(2) Informing FPS and the General Services Administration (GSA) or Law Enforcement (where appropriate) and Service officials (see (a) and (b) below) of significant physical security incidents or threats and any corrective actions they take to prevent recurrence. A physical security incident or threat is significant if it is potentially life-threatening or affects Service or Departmental interests in a way that it is likely to require a media response.


(a) In Headquarters, advising the Chief, Division of Contracting and Facilities Management and the Service Security Manager; and


(b) In a Regional office or field station, advising the affected Assistant Regional Director and the Regional Physical Security Manager.


(3) Annually reviewing the physical security surveys and procedures with their employees.


(4) Ensuring that their facilities are secure at the end of every work day. 


(5) Ensuring that visitors entering into federally controlled building space have appropriate screening, are escorted or closely monitored, and have the appropriate visitor’s pass.


(6) Conducting physical security surveys of work areas once every 3 years by using FWS Form 3-2417 for Level 1, 3-2418 for Level 2, or 3-2419 for Level 3 buildings. A general review should be conducted annually or after a remodel (see 444 DM 1). These surveys should:


(a)   Record deficiencies and corrective actions

instituted, and


(b)   Include procedural and physical security



 (7) Accounting for access keys to work areas and tracking distribution using FWS Form 3-2384. This includes:


            (a) Making access keys, including electronic entry keys and proximity reader cards, available to employees, and


            (b) Reporting lost or stolen access keys immediately to the appropriate Headquarters or Regional authorities.


(8) Monitoring equipment and articles that may have security

significance such as, but not limited to, desktop computers,

laptops, flash drives, vehicle license plates, uniforms, identification

badges, etc.

N. Employees

(1) Safeguarding Government property from damage, loss, and destruction by adhering to the facility physical security procedures and Part 310 (Personal Property) of the Service Manual; 


(2) Reporting suspicious activities or any personal or physical security incident or threat to their immediate supervisors;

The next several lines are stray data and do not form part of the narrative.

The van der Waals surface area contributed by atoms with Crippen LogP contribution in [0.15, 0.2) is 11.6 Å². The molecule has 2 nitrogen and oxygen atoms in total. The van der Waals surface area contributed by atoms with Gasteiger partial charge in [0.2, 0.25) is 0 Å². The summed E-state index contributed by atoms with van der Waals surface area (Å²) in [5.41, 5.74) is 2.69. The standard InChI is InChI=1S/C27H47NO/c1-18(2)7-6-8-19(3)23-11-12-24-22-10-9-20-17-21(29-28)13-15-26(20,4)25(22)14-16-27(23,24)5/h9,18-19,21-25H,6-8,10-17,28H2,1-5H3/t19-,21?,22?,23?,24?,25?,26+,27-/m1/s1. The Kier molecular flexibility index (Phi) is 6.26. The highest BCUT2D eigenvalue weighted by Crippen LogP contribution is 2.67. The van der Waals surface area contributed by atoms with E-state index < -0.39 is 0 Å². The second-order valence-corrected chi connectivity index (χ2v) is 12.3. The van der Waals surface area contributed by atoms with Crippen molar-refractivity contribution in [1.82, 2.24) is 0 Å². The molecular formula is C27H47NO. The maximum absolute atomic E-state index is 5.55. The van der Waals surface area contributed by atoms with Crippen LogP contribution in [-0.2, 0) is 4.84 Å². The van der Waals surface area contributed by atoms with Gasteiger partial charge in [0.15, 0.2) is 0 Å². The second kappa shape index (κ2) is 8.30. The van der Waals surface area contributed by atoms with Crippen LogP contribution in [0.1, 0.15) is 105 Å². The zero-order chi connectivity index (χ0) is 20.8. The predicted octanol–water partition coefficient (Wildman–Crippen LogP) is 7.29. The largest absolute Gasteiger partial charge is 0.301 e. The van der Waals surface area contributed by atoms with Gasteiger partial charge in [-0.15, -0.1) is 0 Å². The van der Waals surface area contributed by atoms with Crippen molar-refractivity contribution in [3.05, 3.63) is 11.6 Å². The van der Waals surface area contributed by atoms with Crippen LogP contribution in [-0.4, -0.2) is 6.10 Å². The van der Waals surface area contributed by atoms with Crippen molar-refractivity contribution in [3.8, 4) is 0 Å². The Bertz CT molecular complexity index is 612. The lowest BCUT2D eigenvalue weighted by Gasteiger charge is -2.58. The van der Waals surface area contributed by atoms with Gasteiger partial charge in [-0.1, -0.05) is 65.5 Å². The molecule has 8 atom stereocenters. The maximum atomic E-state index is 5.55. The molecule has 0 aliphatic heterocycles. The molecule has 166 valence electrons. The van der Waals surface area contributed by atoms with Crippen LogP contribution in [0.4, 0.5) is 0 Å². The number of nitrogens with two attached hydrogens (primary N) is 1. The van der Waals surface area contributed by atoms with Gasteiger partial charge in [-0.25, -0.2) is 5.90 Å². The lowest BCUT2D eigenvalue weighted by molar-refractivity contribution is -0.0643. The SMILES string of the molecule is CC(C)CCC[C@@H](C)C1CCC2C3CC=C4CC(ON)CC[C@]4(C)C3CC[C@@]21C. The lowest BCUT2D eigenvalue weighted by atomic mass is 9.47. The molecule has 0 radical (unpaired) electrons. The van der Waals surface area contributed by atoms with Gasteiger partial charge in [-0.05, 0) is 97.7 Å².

(3) Informing supervisors whenever they intend to access or remain at the workplace outside of normal working hours; and


(4) Reporting missing or stolen equipment and articles that may have security significance such as, but not limited to, desktop computers, laptops, flash drives, license plates, uniforms, identification badges, etc.


1.5 What does a Project Leader/Facility Manager or designated individual have to do to ensure physical security of the facility? Planning requirements depend on the type of facility—whether they are Service–owned or GSA-owned or leased (see section 1.6 for link to Facility Security Level Determination document). Table 1-2 summarizes the requirements.


Table 1-2: Requirements for planning physical security


Service-owned facilities or leased from someone other than GSA

GSA-owned or leased facilities


Comments/Additional Information   

Required to comply with Federal Protective Service (FPS) guidance and security alerts? Yes/No



MAYBE. It is the responsibility of the Facility Security Committee to accept, reject, or modify

recommendations based on FPS and GSA guidance.


·   Service Security Manager will give Regional Physical Security Managers FPS security alerts and other FPS information.

Must have a facility security committee? Yes/No

YES for Level 2,  3 and 4 facilities



(Must include one security representative from GSA and any other agencies that occupy building)